Road to 2008: New Hampshire to Michigan

Never in U.S. presidential history have so many candidates, staffers, fundraisers and media pundits fanned out around the country so early to meet the party faithful. From New Hampshire to Florida and from Texas to California the accelerated campaign cycle is well under way. Over the last week HUMAN EVENTS has talked to numerous state GOP party chairmen from across the country to find out what they make of this, who is stirring up the base, what issues are key and what they think of the early campaign frenzy. In this, the first of a two-part report, we look at the early primary and caucus states of New Hampshire, Iowa and South Carolina as well as a number of key Eastern and Midwestern states.

Has the conservative base gravitated toward one candidate? All of the chairmen surveyed say “no.” Ray Hoffman says simply: “At this point things aren’t settled.” Jim Herring of Mississippi says it is “wide open,” a view echoed by Saul Anuzis of Michigan who says his party activists are “playing the field.” Brad Courtney agrees and says that Wisconsin voters are taking a “wait and see” attitude. Although pollsters and pundits seem anxious to pronounce front-runners and favorites chairmen from South Carolina, Maryland, Pennsylvania, and Tennessee caution it is “way too early” for most voters to choose their favorite. Ron Carey of Minnesota and many others say that without a clear front-runner, voters in his state will “decide late.”

Do Republicans in their states find all the candidates unacceptable? Only a single chairman reports that conservatives are saying “anybody but McCain, Romney and Giuliani.” Others reject that view and speak with pride that their voters are pragmatic and “not waiting for the second coming of Ronald Reagan,” as Fergus Cullen of New Hampshire remarks. Anuzis sums up the views of many when he says “they all have pluses and minuses.” James Pelura says Maryland voters would like to “take a little of this from this one and a little of that from the other.”

How important is that favorite pundit term “electability”? Very, according to many chairmen. “Electability is clearly a main issue especially among the donor community,” says Anuzis. Struggling to avoid the stampede to jump on a particular candidate’s bandwagon, many chairmen including Robert Gleason of Pennsylvania stress the importance of putting their state’s electoral votes in the red column in November 2008. Bob Davis remarks that in contrast to an extremely “polarizing” Hillary Clinton a candidate with broad appeal is central to the GOP hopes.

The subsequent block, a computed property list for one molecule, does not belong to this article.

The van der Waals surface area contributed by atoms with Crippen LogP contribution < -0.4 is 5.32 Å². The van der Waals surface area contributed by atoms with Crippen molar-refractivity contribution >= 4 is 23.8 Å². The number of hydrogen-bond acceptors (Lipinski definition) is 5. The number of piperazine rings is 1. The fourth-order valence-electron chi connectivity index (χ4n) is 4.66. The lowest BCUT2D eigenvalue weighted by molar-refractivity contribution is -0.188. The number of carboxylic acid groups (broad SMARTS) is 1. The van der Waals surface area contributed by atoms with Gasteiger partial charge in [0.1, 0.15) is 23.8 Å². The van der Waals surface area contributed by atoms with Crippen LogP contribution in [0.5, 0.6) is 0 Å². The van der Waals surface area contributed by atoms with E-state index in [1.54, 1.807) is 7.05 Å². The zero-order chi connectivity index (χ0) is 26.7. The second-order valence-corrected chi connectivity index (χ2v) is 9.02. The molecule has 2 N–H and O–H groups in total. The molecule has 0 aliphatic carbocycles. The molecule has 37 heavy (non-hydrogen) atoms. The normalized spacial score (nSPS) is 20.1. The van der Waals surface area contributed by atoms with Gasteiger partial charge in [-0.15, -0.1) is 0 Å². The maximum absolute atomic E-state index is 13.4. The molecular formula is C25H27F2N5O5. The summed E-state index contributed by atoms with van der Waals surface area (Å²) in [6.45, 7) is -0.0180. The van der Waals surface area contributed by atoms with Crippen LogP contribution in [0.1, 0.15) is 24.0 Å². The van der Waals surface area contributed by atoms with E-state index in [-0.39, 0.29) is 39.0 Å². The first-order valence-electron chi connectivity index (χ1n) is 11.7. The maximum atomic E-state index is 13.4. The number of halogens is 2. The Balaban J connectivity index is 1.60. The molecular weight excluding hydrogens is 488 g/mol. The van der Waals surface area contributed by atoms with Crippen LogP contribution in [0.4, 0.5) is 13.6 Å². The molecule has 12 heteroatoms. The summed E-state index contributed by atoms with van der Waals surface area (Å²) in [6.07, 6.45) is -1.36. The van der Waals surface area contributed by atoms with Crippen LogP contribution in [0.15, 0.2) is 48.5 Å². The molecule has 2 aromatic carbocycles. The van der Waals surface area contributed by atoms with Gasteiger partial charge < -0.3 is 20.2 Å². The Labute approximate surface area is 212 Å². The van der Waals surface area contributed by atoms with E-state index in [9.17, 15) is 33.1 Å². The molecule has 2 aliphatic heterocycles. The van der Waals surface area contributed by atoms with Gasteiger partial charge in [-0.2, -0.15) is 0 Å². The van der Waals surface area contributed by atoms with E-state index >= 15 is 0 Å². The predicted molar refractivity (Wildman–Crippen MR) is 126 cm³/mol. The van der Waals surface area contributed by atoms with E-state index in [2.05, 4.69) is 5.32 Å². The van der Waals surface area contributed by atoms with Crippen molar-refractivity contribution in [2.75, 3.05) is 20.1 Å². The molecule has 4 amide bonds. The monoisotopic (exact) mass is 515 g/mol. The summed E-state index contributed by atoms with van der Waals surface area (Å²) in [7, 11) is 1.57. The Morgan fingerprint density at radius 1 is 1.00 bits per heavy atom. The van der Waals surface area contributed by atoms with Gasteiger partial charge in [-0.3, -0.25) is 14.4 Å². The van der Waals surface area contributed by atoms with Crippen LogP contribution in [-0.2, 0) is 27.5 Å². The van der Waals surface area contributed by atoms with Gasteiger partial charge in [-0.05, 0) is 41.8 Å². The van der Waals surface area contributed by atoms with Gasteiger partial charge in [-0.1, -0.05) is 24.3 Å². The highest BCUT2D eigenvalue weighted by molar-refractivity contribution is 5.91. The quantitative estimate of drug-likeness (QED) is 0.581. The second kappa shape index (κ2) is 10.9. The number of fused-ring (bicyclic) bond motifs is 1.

Which issues are highest on the list of concerns for their party members? Katon Dawson of South Carolina like many others says “the war on terror is key.” However, nearly all chairmen indicated they believed it would not be a one-issue election. Davis says in Tennessee voters are thorough and independent and traditionally look at pocketbook issues as well as gun rights, abortion and marriage, all issues he notes, that were key in his state’s hard-fought Senate race last year. Gleason agrees that “social issues are always important” in Pennsylvania. Pelura says Marylanders may go back to basics which he describes as “Keep us safe. Protect against invaders. Keep more of our money. Government efficiency and accountability.” Nearly every chairman also mentioned “leadership” or “judgment.”

Best organized and most visible? Many chairmen mentioned Sen. John McCain and Gov. Mitt Romney’s fast start but Courtney, noting Giuliani’s recent hire of the Wisconsin state GOP executive director, was one of several to say the Giuliani’s fundraising, hiring and planned visits seem to be increasing.

What about the so far non-candidate Newt Gingrich? Nearly all say, in the words of Anuzis, that he is the “favorite dark horse.” However, party chairmen comment both that he is “visionary” and “brilliant” but “polarizing.” Carey says his conservative base, which looks for “a conservative of the heart and not of convenience,” would certainly “pause” in supporting Gingrich because of the electability issue.

Best advice for Republicans? From many chairmen: focus on building party unity for November and don’t reject a good candidate in search of a perfect one.

Next week: Heartland and the West.